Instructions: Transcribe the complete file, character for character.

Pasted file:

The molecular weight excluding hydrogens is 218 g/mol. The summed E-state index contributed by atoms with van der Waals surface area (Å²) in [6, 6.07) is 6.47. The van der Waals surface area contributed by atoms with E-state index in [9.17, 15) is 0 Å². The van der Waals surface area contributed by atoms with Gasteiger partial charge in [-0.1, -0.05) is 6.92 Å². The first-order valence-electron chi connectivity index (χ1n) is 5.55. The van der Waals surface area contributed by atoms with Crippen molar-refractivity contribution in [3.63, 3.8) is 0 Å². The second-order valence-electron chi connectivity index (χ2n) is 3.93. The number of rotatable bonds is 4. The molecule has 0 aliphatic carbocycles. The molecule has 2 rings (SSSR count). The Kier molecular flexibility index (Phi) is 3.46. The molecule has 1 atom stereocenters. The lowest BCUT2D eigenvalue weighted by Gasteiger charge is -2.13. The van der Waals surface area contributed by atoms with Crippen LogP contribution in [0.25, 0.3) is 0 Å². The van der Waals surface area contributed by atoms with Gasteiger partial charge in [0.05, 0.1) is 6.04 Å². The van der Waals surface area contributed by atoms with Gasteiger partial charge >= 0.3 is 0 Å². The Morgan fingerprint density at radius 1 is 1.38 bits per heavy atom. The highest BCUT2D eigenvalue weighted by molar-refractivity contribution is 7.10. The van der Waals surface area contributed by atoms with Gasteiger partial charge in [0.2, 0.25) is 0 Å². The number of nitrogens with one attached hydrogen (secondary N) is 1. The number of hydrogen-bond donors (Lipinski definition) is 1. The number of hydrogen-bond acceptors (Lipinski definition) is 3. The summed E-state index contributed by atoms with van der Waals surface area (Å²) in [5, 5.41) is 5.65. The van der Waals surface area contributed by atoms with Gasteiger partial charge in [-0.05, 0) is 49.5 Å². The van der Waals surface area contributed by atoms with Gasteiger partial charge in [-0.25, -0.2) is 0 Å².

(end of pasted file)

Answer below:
The molecular weight excluding hydrogens is 218 g/mol. The summed E-state index contributed by atoms with van der Waals surface area (Å²) in [6, 6.07) is 6.47. The van der Waals surface area contributed by atoms with E-state index in [9.17, 15) is 0 Å². The van der Waals surface area contributed by atoms with Gasteiger partial charge in [-0.1, -0.05) is 6.92 Å². The first-order valence-electron chi connectivity index (χ1n) is 5.55. The van der Waals surface area contributed by atoms with Crippen molar-refractivity contribution in [3.63, 3.8) is 0 Å². The second-order valence-electron chi connectivity index (χ2n) is 3.93. The number of rotatable bonds is 4. The molecule has 0 aliphatic carbocycles. The molecule has 2 rings (SSSR count). The Kier molecular flexibility index (Phi) is 3.46. The molecule has 1 atom stereocenters. The lowest BCUT2D eigenvalue weighted by Gasteiger charge is -2.13. The van der Waals surface area contributed by atoms with Crippen LogP contribution in [0.25, 0.3) is 0 Å². The van der Waals surface area contributed by atoms with Gasteiger partial charge in [0.05, 0.1) is 6.04 Å². The van der Waals surface area contributed by atoms with Gasteiger partial charge >= 0.3 is 0 Å². The Morgan fingerprint density at radius 1 is 1.38 bits per heavy atom. The highest BCUT2D eigenvalue weighted by molar-refractivity contribution is 7.10. The van der Waals surface area contributed by atoms with Gasteiger partial charge in [0.2, 0.25) is 0 Å². The number of nitrogens with one attached hydrogen (secondary N) is 1. The number of hydrogen-bond donors (Lipinski definition) is 1. The number of hydrogen-bond acceptors (Lipinski definition) is 3. The summed E-state index contributed by atoms with van der Waals surface area (Å²) in [5, 5.41) is 5.65. The van der Waals surface area contributed by atoms with Gasteiger partial charge in [-0.05, 0) is 49.5 Å². The van der Waals surface area contributed by atoms with Gasteiger partial charge in [-0.25, -0.2) is 0 Å².